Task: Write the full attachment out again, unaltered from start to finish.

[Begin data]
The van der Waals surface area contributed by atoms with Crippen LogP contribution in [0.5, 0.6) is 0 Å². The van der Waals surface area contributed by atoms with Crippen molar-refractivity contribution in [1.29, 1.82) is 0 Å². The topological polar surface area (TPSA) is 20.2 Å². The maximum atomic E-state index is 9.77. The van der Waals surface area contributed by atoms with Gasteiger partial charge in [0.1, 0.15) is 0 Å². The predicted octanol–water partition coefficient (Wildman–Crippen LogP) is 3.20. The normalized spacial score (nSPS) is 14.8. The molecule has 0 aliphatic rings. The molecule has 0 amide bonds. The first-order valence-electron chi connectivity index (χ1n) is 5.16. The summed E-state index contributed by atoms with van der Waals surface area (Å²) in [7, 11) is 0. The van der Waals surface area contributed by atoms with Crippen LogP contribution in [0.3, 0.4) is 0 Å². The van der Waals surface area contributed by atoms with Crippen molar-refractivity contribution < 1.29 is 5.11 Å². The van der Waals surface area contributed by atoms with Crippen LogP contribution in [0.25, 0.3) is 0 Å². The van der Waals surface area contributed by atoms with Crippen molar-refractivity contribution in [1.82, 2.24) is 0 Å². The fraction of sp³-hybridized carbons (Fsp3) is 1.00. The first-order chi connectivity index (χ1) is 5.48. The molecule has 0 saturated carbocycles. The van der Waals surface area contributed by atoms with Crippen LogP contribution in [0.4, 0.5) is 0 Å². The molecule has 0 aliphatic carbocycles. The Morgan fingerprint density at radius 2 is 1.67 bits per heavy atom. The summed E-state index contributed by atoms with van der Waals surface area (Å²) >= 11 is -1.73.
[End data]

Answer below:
The van der Waals surface area contributed by atoms with Crippen LogP contribution in [0.5, 0.6) is 0 Å². The van der Waals surface area contributed by atoms with Crippen molar-refractivity contribution in [1.29, 1.82) is 0 Å². The topological polar surface area (TPSA) is 20.2 Å². The maximum atomic E-state index is 9.77. The van der Waals surface area contributed by atoms with Gasteiger partial charge in [0.1, 0.15) is 0 Å². The predicted octanol–water partition coefficient (Wildman–Crippen LogP) is 3.20. The normalized spacial score (nSPS) is 14.8. The molecule has 0 aliphatic rings. The molecule has 0 amide bonds. The first-order valence-electron chi connectivity index (χ1n) is 5.16. The summed E-state index contributed by atoms with van der Waals surface area (Å²) in [7, 11) is 0. The van der Waals surface area contributed by atoms with Crippen LogP contribution in [0.3, 0.4) is 0 Å². The van der Waals surface area contributed by atoms with Crippen molar-refractivity contribution < 1.29 is 5.11 Å². The van der Waals surface area contributed by atoms with Crippen LogP contribution in [0.25, 0.3) is 0 Å². The van der Waals surface area contributed by atoms with Crippen molar-refractivity contribution in [1.82, 2.24) is 0 Å². The fraction of sp³-hybridized carbons (Fsp3) is 1.00. The first-order chi connectivity index (χ1) is 5.48. The molecule has 0 saturated carbocycles. The van der Waals surface area contributed by atoms with Crippen LogP contribution in [0.4, 0.5) is 0 Å². The molecule has 0 aliphatic carbocycles. The Morgan fingerprint density at radius 2 is 1.67 bits per heavy atom. The summed E-state index contributed by atoms with van der Waals surface area (Å²) >= 11 is -1.73.